What is Melancholic Depression?
Melancholic depression is a major form of depression characterized by the typical symptoms of the disorder saves for a few differences. Despite the difference being subtle, it is considered a severe and major form of the disorder. Depression with melancholic features results in the person failing to find enjoyment and positive mental effects out of anything positive or enjoyable. They may have worsened moods typical in the morning and have other serious physical effects such as severe loss of appetite. These are the typical melancholic depression symptoms.
Any form of the disorder characterized with the aforementioned symptoms can be referred to as a melancholic depression. For this reason, the disorder is not a specific type of disorder but can be referred by the name for a number of different types of the condition.
While other disorders can be triggered by numerous life events that impact the mind, this form of depression is usually biological. There may be aspects such as trauma that contribute to the disorder, but this alone will not cause it. Ordinary types of depression also have a biological element. There are studies to prove that it is linked to low levels of serotonin. Similarly with the melancholic variant of the disorder, biological aspects come in to play. Another aspect is genetic. There tends to be a genetic predisposition with this disorder. Ordinary forms also have a genetic link, but with melancholic depression, this seems to be more prevalent.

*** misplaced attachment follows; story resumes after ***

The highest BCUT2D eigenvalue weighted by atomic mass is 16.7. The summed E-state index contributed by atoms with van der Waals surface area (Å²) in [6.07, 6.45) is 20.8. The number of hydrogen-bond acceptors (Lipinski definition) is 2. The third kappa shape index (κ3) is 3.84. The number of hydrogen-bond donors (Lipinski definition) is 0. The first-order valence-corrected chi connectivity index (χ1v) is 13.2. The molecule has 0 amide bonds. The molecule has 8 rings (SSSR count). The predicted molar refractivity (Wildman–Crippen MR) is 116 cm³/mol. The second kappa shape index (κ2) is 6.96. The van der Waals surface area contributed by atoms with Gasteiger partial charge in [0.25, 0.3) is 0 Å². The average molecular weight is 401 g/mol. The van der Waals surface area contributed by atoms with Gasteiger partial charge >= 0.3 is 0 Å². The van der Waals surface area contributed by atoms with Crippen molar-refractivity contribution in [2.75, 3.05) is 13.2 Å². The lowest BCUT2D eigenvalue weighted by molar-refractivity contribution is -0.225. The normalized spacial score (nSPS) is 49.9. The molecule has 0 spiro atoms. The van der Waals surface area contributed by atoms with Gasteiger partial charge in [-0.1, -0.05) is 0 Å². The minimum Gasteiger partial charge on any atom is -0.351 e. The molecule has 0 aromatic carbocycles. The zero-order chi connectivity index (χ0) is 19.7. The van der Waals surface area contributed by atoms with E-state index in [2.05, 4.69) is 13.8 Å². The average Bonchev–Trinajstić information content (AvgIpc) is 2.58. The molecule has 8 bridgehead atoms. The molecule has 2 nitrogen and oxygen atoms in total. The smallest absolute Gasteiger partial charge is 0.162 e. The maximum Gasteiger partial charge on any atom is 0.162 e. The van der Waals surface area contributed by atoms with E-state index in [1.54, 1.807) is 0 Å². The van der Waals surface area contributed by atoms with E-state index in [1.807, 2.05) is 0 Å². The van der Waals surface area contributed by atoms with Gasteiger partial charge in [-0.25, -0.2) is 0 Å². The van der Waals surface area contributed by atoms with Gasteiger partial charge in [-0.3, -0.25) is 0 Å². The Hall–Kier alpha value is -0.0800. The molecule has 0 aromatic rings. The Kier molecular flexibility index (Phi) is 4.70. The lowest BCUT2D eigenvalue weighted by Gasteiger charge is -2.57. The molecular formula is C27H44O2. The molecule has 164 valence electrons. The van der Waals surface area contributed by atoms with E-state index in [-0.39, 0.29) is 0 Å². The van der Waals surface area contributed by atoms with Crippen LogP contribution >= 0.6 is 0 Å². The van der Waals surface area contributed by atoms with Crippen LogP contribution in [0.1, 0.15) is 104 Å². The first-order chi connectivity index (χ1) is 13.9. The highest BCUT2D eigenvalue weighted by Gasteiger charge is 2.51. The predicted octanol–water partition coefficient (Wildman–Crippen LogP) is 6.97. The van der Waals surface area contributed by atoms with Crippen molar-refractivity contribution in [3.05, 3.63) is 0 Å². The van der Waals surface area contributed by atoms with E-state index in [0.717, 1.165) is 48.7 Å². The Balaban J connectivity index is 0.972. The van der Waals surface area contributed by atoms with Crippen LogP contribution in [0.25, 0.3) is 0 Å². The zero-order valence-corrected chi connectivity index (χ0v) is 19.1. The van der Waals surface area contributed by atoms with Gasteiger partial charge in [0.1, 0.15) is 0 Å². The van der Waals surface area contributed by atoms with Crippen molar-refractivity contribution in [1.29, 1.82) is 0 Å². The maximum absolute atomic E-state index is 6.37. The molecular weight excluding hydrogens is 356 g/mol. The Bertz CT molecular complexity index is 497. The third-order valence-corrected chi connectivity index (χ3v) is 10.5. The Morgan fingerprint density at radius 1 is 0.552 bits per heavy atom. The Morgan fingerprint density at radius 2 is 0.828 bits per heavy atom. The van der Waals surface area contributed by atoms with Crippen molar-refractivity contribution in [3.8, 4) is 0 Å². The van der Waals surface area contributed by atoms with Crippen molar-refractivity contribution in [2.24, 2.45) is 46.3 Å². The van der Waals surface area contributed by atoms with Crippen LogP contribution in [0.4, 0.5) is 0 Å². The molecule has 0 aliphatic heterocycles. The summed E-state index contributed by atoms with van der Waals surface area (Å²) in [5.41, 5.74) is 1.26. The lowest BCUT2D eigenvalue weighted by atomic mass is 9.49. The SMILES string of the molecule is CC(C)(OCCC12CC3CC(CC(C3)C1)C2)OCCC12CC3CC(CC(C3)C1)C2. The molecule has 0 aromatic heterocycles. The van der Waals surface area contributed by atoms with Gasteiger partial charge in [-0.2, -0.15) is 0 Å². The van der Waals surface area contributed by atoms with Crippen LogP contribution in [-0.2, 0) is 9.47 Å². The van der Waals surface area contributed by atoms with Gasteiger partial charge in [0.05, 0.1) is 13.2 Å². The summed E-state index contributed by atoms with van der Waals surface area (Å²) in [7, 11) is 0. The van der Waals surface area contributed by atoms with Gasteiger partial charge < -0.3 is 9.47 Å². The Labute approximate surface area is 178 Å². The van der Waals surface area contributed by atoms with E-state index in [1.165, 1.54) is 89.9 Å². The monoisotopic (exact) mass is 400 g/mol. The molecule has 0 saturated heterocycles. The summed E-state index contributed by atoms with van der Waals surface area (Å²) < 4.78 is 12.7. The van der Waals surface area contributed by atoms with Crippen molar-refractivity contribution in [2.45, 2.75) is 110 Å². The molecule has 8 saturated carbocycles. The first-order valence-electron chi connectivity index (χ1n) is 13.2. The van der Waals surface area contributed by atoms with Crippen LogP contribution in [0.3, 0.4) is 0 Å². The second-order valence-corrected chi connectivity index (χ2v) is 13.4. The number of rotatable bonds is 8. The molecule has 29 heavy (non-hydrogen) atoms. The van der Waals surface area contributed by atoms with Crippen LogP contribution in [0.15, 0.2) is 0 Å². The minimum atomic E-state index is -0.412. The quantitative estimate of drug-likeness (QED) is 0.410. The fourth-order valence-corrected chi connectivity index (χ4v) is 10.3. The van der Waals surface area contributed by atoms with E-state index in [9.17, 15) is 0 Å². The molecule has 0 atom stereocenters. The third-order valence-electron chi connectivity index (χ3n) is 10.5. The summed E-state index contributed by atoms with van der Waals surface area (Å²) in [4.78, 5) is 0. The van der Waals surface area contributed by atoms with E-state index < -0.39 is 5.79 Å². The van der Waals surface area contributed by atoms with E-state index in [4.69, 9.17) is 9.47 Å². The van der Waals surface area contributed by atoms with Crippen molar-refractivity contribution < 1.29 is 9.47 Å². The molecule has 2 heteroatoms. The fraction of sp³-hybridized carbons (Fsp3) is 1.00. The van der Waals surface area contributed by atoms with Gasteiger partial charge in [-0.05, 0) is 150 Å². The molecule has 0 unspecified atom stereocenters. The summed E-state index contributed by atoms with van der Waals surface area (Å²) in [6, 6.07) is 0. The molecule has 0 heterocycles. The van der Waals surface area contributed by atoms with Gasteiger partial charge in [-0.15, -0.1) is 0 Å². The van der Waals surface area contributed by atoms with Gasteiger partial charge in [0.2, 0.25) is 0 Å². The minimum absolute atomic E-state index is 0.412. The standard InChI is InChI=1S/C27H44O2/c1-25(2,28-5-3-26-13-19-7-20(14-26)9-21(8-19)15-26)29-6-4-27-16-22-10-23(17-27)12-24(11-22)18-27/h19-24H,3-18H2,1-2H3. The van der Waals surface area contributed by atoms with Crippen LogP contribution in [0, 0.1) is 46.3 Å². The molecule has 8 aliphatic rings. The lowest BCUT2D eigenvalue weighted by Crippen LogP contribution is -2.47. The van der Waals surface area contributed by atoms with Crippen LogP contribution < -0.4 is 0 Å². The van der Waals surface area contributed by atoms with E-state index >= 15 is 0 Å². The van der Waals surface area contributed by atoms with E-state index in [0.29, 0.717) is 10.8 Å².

This disorder is also linked to dementia in older people as well as bipolar disorder 1 and 2 which are both serious medical conditions.
Most forms of depression are found in both men and women at virtually all ages. The percentages of course vary. Prevalence is higher in women as well as in older people. However, there are significant numbers for every age group and gender. Melancholic depression usually affects older people.
Melancholic Depression Treatment
Conventional treatments have proven to be effective with this disorder as well. Electroconvulsive therapy, antidepressants as well as interpersonal therapy are used. Higher doses of antidepressants may be required depending on the patient and severity.
The disorder may sometimes be hard to diagnose as variances in symptoms are quite subtle and may be missed if not described accurately by the patient which is a common occurrence. This disorder is one of the more serious conditions associated with depression and should be treated adequately if diagnosed.